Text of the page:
for PF. in Eb it is very elaborately developed. The Second Subject which almost always makes its first appearance in the Key of the Dominant, or Relative Major, to re-appear, after the last Reprise, in the primitive Key is, in most cases, little less complete and extended than the First, though its construction is generally less homo- geneous, consisting, frequently, of two, three, or even more distinct members, marked by consider- able diversity of figure and phrasing, as in Weber's Rondo in Eb, already cited. This Sub- ject, like the First, is seldom broken up to any great extent, or very completely 'worked,' though, as we have seen, it is again employed, in its en- tirety, in a transposed form. The Third Subject is usually of a less extended character than the First and Second; or, if equally complete and continuous, is at least more easily broken up into fragmentary phrases, and therefore more capable of eifective working. The Third Subject of Beethoven's 'Senate Pathdtique' (Op. 13), is al- most fugal in character, and rendered intensely interesting by its fine contrapuntal treatment, though destined nevermore to re-appear, after the second reprise of the principal Theme. In- deed, each of the three Subjects of the typical Rondo is nearly always so designed as to form the basis of an independent section of the Move- ment; and, though the First must necessarily appear three, or even four times, in the original Key, and the Second twice, in different Keys, the Third, even when elaborately worked in its own section, is very seldom heard again in a later one. In the Rondo of Beethoven's Sonata, Op. 26, the Third Subject is as complete in itself, and as little dependent on the rest of the Movement, as the Second, or the First ; and is summarily dismissed after its first plain statement. But there are, of course, exceptions to this mode of proceeding. In the Rondo of the Sonata in C Major, Op. 53, all the Subjects, including even the First, are worked with an ingenuity quite equal to that displayed in the First Movement of the work. Still, these Subjects all differ en- tirely, both in form and character, from those employed in the First Movement ; and this will always be found to be the case in the Rondos of the great Classical Composers.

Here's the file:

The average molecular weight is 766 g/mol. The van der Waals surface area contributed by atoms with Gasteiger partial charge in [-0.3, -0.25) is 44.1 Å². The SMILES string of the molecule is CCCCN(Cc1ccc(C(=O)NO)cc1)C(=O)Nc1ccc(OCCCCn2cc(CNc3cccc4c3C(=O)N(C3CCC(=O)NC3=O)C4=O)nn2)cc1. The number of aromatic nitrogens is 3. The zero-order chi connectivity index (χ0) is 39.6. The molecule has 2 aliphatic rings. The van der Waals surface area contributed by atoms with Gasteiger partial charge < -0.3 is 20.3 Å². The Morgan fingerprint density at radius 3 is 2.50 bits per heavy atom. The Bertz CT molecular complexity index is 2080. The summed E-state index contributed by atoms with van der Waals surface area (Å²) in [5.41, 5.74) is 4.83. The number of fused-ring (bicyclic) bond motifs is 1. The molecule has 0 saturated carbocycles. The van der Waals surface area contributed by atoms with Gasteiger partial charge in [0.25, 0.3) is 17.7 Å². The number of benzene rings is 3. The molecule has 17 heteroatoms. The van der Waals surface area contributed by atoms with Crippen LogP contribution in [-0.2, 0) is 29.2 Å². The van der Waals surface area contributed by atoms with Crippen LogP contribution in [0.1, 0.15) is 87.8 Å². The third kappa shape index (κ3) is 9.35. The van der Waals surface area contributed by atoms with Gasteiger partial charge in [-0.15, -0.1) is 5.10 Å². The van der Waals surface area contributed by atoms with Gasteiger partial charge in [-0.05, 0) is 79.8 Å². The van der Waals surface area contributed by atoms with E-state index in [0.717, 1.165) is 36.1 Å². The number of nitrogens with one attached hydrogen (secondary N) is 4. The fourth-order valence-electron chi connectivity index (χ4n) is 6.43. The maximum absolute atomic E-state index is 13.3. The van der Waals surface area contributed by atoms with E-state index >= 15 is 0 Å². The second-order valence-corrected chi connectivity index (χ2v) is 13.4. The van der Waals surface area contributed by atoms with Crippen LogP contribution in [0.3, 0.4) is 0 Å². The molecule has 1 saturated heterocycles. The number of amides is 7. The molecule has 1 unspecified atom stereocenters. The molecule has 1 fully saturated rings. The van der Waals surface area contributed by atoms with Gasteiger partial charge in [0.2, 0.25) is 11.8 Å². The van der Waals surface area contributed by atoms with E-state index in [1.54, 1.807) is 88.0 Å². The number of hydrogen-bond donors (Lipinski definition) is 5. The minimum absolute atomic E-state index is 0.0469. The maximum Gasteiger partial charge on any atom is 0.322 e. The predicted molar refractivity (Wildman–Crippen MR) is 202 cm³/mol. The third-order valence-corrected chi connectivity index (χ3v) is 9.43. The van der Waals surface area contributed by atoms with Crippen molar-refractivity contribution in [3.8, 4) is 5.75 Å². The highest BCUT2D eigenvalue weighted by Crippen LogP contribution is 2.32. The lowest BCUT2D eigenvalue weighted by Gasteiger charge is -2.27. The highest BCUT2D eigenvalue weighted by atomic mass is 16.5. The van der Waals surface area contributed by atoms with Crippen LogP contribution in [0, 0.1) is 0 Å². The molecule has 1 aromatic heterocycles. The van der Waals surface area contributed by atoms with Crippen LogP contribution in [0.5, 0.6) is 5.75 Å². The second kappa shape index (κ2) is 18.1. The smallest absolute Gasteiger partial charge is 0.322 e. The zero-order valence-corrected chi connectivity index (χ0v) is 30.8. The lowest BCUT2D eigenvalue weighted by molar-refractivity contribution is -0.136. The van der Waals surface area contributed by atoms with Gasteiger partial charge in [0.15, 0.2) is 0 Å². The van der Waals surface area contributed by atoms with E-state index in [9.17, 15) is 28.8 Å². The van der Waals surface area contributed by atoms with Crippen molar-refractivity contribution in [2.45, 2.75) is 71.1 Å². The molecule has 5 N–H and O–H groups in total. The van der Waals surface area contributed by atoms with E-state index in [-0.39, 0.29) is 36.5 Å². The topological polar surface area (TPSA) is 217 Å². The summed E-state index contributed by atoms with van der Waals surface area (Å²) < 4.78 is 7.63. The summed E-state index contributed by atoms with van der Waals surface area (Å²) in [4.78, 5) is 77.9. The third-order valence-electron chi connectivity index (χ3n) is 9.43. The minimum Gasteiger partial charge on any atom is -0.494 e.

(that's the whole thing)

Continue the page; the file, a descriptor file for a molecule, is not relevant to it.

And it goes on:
There remains yet another class of Subjects to which we have as yet made no allusion, but which, nevertheless, plays a very important part in the ceconomy of Musical Composition. We allude to the Subjects of Dramatic Move- ments, both Vocal and Instrumental. It is obvious, that in Subjects of this kind the most important element is the peculiar form of dramatic expression necessary for each individual Theme. And, because the varieties of dramatic expression are practically innumerable, it is impossible to fix any limit to the varieties of form into which such Subjects may be consistently cast. At certain epochs in the history of the Lyric Drama, con- sistency has undoubtedly been violated, and legitimate artistic progress seriously hindered, by contracted views on this point. In the days of Hasse, for instance, a persistent determination